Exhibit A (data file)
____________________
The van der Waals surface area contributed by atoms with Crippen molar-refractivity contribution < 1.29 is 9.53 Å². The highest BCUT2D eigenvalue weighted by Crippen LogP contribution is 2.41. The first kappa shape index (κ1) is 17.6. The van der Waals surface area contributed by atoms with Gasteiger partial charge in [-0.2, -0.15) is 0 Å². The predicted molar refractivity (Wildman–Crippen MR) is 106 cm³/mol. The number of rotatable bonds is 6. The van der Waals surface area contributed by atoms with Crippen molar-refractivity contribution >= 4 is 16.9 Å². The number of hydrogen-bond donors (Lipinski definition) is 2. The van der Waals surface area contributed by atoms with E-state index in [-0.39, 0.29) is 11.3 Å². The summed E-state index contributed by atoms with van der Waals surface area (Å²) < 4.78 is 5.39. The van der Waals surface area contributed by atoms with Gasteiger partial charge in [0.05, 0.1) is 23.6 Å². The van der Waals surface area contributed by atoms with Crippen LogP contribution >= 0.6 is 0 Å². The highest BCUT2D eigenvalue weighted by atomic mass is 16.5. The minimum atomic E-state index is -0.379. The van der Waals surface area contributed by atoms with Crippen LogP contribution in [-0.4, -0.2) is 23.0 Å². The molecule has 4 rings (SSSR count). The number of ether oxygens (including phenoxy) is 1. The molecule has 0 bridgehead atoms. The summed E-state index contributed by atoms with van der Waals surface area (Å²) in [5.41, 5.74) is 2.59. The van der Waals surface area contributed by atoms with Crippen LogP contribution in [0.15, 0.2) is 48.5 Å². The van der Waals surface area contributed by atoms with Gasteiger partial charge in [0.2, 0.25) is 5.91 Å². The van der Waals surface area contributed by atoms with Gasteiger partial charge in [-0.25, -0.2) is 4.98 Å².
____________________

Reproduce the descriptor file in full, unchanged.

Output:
The van der Waals surface area contributed by atoms with Crippen molar-refractivity contribution < 1.29 is 9.53 Å². The highest BCUT2D eigenvalue weighted by Crippen LogP contribution is 2.41. The first kappa shape index (κ1) is 17.6. The van der Waals surface area contributed by atoms with Gasteiger partial charge in [-0.2, -0.15) is 0 Å². The predicted molar refractivity (Wildman–Crippen MR) is 106 cm³/mol. The number of rotatable bonds is 6. The van der Waals surface area contributed by atoms with Crippen molar-refractivity contribution >= 4 is 16.9 Å². The number of hydrogen-bond donors (Lipinski definition) is 2. The van der Waals surface area contributed by atoms with E-state index in [-0.39, 0.29) is 11.3 Å². The summed E-state index contributed by atoms with van der Waals surface area (Å²) < 4.78 is 5.39. The van der Waals surface area contributed by atoms with Gasteiger partial charge in [0.05, 0.1) is 23.6 Å². The van der Waals surface area contributed by atoms with Crippen LogP contribution >= 0.6 is 0 Å². The highest BCUT2D eigenvalue weighted by atomic mass is 16.5. The minimum atomic E-state index is -0.379. The van der Waals surface area contributed by atoms with Crippen LogP contribution in [-0.4, -0.2) is 23.0 Å². The molecule has 4 rings (SSSR count). The number of ether oxygens (including phenoxy) is 1. The molecule has 0 bridgehead atoms. The summed E-state index contributed by atoms with van der Waals surface area (Å²) in [5.41, 5.74) is 2.59. The van der Waals surface area contributed by atoms with Crippen LogP contribution in [0.15, 0.2) is 48.5 Å². The van der Waals surface area contributed by atoms with Gasteiger partial charge in [0.2, 0.25) is 5.91 Å². The van der Waals surface area contributed by atoms with Gasteiger partial charge in [-0.25, -0.2) is 4.98 Å².